Whizzing them over the net, full of the strength of five:
      That old Malvernian brother, you zephyr and khaki shorts girl,
      Although he’s playing for Woking,
      Can’t stand up
      To your wonderful backhand drive.”
      (John Betjeman)

      • stanXYZ
        Posted May 23, 2016 at 1:46 pm | Permalink | Reply

        I wonder if Miss Joan Hunter Dunn had a wonderful backhand drive? Most probably.

        • neveracrossword
          Posted May 23, 2016 at 4:44 pm | Permalink | Reply

          Almost certainly:-

          “Miss J. Hunter Dunn, Miss J. Hunter Dunn,
          Furnish’d and burnish’d by Aldershot sun,
          What strenuous singles we played after tea,
          We in the tournament – you against me!”

          Betjeman fancied lady tennis players and horse riders. He would no doubt have taken a shine to Hanni. His wife, Penelope Chetwode, was an accomplished horsewoman.

          • Hanni
            Posted May 23, 2016 at 5:38 pm | Permalink | Reply

            Like the quotes :good:

            I wonder if Sir John Betjeman was like some of my (male) friends who casually ask about horses etc and whether I should come down to the pub in jodphurs and ‘that’ t-shirt. I get the feeling that my riding skills are not what they are thinking about.

            • Salty Dog
              Posted May 23, 2016 at 9:13 pm | Permalink | Reply

              I always thought there were very few finer sights – if any – than a nicely-filled pair of Harry Halls. I wonder why that is why I was one of only two boys in the local Pony Club (l seem to remember it as what my Fleet Air Arm friends would call a “target-rich environment”)!

              As for the puzzle – straightforward but amusing: 1*/3.5*. Favourite clue probably 18a. Thanks to Rufus, Hanni and Miffypops. Nice to see Madness as well.

              • Hanni
                Posted May 23, 2016 at 11:06 pm | Permalink | Reply

                Love my HH’s and my Molvedo’s.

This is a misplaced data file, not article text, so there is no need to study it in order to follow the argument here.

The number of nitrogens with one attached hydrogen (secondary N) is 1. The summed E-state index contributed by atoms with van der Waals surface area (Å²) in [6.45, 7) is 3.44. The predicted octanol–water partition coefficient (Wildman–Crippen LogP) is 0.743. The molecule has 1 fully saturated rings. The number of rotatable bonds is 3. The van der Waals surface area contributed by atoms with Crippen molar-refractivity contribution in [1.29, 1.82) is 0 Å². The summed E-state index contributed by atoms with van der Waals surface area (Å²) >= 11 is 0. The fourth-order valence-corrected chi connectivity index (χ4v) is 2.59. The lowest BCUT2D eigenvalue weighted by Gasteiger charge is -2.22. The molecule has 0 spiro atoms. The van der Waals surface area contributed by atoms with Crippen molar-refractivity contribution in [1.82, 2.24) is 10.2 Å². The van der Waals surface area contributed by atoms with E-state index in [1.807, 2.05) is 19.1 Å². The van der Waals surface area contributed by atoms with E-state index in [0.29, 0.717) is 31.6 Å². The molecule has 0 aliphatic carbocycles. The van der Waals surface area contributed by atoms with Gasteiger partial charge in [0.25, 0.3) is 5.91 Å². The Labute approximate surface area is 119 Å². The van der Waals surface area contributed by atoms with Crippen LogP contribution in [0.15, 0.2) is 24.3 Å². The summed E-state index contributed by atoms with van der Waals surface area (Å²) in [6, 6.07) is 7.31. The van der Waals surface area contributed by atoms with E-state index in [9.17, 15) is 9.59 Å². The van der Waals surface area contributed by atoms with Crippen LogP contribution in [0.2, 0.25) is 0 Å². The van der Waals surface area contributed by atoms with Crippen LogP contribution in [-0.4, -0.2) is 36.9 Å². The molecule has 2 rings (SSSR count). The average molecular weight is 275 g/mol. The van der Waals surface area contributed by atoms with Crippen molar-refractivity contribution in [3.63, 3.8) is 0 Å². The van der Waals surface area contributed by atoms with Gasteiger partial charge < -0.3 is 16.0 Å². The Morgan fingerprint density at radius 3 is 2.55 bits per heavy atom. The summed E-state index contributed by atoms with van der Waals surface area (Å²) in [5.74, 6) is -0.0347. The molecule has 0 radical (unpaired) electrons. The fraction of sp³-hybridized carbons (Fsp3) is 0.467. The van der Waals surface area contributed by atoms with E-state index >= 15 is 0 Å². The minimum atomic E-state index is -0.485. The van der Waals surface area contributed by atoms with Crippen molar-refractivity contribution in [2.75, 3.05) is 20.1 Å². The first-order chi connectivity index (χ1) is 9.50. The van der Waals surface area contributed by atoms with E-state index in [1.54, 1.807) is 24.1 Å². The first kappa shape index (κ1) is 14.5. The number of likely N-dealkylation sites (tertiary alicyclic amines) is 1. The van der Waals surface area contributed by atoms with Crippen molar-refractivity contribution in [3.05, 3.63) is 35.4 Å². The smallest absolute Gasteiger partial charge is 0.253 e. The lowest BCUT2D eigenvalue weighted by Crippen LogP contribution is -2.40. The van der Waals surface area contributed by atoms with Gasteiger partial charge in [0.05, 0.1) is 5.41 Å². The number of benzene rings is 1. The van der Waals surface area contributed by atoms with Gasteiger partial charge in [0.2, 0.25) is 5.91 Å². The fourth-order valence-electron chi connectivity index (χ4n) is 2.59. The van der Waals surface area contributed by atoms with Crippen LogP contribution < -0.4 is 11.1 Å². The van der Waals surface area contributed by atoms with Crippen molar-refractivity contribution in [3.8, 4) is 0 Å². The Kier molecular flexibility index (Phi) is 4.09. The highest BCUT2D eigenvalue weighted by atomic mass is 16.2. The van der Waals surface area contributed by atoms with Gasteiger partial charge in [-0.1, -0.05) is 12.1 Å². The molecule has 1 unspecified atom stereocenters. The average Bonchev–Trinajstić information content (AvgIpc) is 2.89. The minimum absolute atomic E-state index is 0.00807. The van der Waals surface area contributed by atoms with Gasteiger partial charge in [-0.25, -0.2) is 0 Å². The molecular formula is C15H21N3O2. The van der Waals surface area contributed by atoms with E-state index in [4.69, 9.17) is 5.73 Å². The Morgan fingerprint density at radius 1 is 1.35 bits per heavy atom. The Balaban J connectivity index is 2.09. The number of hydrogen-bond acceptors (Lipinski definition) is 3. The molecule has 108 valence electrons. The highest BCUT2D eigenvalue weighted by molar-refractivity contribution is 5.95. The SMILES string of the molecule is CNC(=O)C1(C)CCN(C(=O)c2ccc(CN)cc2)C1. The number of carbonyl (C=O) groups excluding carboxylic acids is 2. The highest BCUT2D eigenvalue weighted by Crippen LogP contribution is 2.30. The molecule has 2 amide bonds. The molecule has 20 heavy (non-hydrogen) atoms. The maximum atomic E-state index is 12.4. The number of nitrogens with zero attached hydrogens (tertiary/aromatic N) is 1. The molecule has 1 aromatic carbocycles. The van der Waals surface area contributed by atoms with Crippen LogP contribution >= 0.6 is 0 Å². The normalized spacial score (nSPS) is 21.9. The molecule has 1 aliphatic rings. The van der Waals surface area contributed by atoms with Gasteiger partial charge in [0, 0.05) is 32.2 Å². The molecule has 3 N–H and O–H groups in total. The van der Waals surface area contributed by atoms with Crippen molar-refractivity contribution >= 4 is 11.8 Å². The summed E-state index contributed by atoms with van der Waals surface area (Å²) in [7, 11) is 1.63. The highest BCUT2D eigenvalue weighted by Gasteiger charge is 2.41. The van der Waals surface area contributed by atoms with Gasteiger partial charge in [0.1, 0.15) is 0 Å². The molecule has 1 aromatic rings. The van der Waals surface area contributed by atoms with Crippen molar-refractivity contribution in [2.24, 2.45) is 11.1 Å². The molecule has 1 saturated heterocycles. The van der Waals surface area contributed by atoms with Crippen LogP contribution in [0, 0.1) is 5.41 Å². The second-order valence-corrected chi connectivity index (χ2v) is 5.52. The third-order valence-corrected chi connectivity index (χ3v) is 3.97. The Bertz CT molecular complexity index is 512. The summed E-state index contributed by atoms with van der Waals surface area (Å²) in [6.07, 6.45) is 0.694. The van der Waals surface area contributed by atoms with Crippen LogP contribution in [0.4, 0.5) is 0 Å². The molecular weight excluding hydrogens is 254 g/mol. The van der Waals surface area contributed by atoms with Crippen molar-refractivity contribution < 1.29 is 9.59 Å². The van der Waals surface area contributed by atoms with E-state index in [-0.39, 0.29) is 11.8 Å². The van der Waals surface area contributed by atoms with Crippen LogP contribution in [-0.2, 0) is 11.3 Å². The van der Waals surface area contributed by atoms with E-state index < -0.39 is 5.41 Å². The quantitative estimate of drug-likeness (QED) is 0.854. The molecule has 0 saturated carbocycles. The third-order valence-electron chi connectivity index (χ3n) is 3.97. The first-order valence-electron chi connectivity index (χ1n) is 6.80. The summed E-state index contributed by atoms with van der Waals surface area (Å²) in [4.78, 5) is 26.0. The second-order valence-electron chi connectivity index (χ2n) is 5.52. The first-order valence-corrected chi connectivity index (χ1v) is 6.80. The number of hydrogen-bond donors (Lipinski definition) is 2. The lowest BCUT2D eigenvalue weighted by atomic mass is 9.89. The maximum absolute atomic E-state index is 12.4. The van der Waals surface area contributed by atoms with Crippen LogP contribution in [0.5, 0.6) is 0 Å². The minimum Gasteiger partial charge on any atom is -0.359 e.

Oh gosh..I bet you were popular at PC camp? Love it..target rich environment.

  8. Ora Meringue
    Posted May 23, 2016 at 12:12 pm | Permalink | Reply

    I found this quite tricky.
    Needed hints for 6d and 10a….could not see them at all.
    Struggled in my pedantic way with 22d …but eventually persuaded myself that 22d are odds.

    Thanks to the setter and to Hanni and Miffypops for the hints.

  9. George
    Posted May 23, 2016 at 12:19 pm | Permalink | Reply

    I thought this was a bit trickier than many Monday puzzles but still completed in 2* time once I had a few in with cross checking letters. 3* for enjoyment for me.

  10. Jane
    Posted May 23, 2016 at 12:23 pm | Permalink | Reply

    No real problems encountered although I did hesitate over ‘F’ or ‘T’ in 3d. Doesn’t it work either way?
    Think I would have preferred ‘enrol’ as the answer for 27a – something about the part of speech doesn’t quite work for me.

    Top three spots go to 21&28a plus 18d.

    Thanks to Rufus, Hanni & MP. Hanni – loved the little ‘snarler’ in your pic for 10a. MP – your choice of musical accompaniments continues to astound me!

    • Rabbit Dave
      Posted May 23, 2016 at 12:32 pm | Permalink | Reply

      I settled on “F” :unsure:

    • Senf
      Posted May 23, 2016 at 1:08 pm | Permalink | Reply

      Based on submission through the DT puzzle web site it has to be ‘T.’ If guarantee was being used as a verb, ‘F’ would work, but compensation can only be a noun, so I think guarantee has to be used as a noun as well making it ‘T.’

      • Rabbit Dave
        Posted May 23, 2016 at 1:14 pm | Permalink | Reply

        I took both words together to be a verbal phrase!

        • Senf
          Posted May 23, 2016 at 1:30 pm | Permalink | Reply

          Then I understand why you settled on ‘F.’ Like Hanni above, I went the double definition route, making both words nouns, and that would appear to be what Rufus intended.

          But, I do find it a little irritating when there is a clue and answer that is open to interpretation like this one.

        • dutch
          Posted May 23, 2016 at 3:02 pm | Permalink | Reply

          wouldn’t that be a straight definition?

    • Miffypops
      Posted May 23, 2016 at 1:21 pm | Permalink | Reply

      It is a T. Jane, I suggested Summer Holiday by Sir Cliff Richards as my musical clip for 7d. Hanni was not happy with that so I trawled my memory for another song with the word holiday in it. I remembered Tom Waits. In case you missed it here is the lyric

      And the shroud tailor measures him
      For a six deep holiday
      The stiff is froze, the case is closed
      On the one that got away